It took approximately one hour before my inbox received the first email concerning the Canadian government’s approval of the Trans Mountain pipeline.
Fifteen minutes later came another, and another, and another.
The Green Party was, without a surprise, totally against it.
The petroleum industry was, without a surprise, totally for it.
And so it went as the tennis volleys of for-and-against emails kept flowing in.
Some were actually funny to read as it pitted groups that should be of one voice but offering different views on the same decision.
The national NDP party said the Prime Minister betrayed Canadians.
The Alberta provincial NDP party thanked the Prime Minister.
The Mayor of Vancouver was profoundly disappointed.
The Vancouver Board of Trade applauded the decision.
Some were both happy and sad.
The Sierra Club was happy about the Northern Gateway decision but mad about Trans Mountain.
The organization Stand.earth applauded one decision but vowed to fight the other.
All this spinning by organizations was enough to make your head spin.
Although they all offered opposing views, they all shared a supposed common theme that they were speaking out on behalf of Canadians coast-to-coast.
There were so many groups speaking on behalf of “Canadians,” that I’m left wondering, which Canadians are they speaking for? Nobody asked me. And I certainly didn’t ask them to speak for me.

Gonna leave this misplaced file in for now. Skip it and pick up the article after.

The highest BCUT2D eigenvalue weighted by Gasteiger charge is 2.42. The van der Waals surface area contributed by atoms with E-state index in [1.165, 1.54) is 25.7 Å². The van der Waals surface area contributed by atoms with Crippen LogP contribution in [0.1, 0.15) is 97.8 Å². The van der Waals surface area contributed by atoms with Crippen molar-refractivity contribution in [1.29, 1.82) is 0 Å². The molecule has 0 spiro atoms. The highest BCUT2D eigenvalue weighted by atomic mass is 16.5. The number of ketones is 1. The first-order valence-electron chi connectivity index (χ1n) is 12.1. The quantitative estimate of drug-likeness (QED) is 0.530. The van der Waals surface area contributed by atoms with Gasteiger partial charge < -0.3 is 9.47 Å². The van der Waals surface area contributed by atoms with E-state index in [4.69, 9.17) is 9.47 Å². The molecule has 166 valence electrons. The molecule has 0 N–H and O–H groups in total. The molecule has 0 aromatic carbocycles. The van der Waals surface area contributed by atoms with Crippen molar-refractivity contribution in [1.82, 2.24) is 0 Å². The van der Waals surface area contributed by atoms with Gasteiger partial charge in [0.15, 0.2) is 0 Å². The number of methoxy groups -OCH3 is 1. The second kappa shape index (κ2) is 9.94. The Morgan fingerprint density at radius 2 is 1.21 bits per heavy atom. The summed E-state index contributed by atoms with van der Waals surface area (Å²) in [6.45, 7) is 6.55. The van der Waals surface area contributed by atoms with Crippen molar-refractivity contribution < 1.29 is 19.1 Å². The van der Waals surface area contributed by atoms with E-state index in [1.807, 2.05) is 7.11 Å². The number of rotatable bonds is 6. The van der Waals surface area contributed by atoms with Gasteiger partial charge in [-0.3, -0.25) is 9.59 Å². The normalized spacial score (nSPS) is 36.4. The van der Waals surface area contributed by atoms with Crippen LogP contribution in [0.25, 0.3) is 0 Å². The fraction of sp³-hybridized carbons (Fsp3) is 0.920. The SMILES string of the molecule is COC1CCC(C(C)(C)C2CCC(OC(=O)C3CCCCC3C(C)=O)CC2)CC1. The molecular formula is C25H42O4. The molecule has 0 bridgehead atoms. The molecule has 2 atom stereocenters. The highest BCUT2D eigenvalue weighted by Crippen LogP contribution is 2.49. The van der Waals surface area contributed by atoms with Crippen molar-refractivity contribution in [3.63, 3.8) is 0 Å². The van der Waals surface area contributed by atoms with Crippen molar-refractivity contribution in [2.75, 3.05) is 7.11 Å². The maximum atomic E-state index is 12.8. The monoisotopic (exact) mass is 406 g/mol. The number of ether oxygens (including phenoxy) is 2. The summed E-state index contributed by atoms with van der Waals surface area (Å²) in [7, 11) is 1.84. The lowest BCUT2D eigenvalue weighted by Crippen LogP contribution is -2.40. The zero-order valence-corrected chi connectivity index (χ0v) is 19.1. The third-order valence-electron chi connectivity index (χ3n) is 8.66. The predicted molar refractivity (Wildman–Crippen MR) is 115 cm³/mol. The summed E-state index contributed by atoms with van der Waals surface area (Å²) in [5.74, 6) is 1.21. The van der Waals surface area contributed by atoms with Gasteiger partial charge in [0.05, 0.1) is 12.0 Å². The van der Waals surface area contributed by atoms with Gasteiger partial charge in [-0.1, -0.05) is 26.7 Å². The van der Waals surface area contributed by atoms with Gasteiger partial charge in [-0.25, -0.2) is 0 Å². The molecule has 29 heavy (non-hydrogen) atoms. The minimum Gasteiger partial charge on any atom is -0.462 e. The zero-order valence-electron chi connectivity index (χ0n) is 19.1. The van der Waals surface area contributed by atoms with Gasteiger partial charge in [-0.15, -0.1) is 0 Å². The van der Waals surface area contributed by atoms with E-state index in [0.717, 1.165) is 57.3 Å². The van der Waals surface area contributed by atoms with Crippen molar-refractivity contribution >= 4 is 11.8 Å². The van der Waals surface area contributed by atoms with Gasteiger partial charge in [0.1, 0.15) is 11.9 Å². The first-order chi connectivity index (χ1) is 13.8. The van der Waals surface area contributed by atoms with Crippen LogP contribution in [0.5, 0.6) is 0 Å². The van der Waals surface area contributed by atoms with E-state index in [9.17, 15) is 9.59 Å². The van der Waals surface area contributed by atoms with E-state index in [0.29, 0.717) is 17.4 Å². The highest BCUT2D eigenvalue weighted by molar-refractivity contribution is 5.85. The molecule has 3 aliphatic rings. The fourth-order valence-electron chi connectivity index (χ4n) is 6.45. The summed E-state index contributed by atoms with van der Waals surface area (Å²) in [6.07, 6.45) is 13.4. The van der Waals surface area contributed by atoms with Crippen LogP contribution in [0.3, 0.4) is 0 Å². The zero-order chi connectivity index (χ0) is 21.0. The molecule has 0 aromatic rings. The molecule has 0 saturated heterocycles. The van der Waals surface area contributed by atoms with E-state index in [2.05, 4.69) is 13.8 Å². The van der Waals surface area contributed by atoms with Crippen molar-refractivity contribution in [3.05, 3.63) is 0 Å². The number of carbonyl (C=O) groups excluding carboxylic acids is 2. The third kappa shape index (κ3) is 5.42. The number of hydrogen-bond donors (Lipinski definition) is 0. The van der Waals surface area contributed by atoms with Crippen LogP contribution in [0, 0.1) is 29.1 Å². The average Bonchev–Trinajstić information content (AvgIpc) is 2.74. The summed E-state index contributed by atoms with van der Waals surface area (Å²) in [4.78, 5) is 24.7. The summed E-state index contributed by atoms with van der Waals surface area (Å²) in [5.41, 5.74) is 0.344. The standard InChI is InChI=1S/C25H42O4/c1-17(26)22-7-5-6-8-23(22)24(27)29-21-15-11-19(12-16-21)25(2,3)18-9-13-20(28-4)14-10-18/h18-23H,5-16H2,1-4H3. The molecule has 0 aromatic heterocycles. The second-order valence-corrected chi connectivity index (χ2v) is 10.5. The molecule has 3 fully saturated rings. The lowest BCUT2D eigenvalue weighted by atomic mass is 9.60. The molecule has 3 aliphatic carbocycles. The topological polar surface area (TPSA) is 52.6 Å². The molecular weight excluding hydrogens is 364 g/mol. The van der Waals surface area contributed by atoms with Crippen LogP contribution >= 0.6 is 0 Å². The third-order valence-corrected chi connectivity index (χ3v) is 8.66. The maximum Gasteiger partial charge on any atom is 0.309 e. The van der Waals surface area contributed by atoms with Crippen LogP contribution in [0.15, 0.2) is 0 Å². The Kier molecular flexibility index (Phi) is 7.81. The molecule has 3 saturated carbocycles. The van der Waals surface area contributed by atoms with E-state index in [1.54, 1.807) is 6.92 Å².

I asked a few of my friends and nobody asked them.
In fact the only time I was asked my opinion was the federal election in 2015. I voted, the results were counted and the majority ruled.
End of story.
Or is it?
I loathe to mention you-know-who from the U.S. election in yet another editorial but I can’t help but compare the two major decisions.
In the U.S. everyone had their say and, according to the rules, the “comb-over” guy won.
In Canada, we picked someone to make these national decisions and the guy with the “nice hair” won and he made a decision.
Now, in both instances, the voices on the other side didn’t get their way so they vow to “fight,” “disrupt,” “litigate,” “pout,” “stomp their feet,” and “refuse to eat their vegetables.”
Okay I made up the last three, but the point of governing is to make tough decisions that won’t please everyone.
We often shake our collective heads on how dysfunctional government can be in making decisions, so the door was open for the Prime Minister to “throw some shade” (I can thank my daughter for my cool lingo) on the discussion in Parliament.
“One side of this House wants us to approve everything and ignore indigenous communities and environmental responsibilities,” Trudeau said in the House of Commons.
“The other side of the House doesn’t care about the jobs or the economic growth that comes with getting our resources to market.”
You’re dammed if you do and dammed if you don’t. He said he chose the middle ground. Can you blame him?
Is it impossible to use our resources to help the economy while still being stewards of the environment? I think we have to take the middle ground so I agree with both his decisions on Trans Mountain and Northern Gateway.
Everyone had an opinion on Tuesday’s announcement. And they came so fast that you would think their versions were written well in advance and the finger poised over the send button awaiting the final word.
Some resorted to the apocalyptic predictions such as the Raincoast Conservation Society, which said the decision will mean the probable extinction of the killer whales.
The only ones not yet claimed to be harmed by the pipeline decision appear to be puppies and bunnies – for now.
Surely an email is in the works to tell me how they are going to suffer some horrible death thanks to our Prime Minister.
Well if puppies and bunnies are getting hurt, now I have an issue </s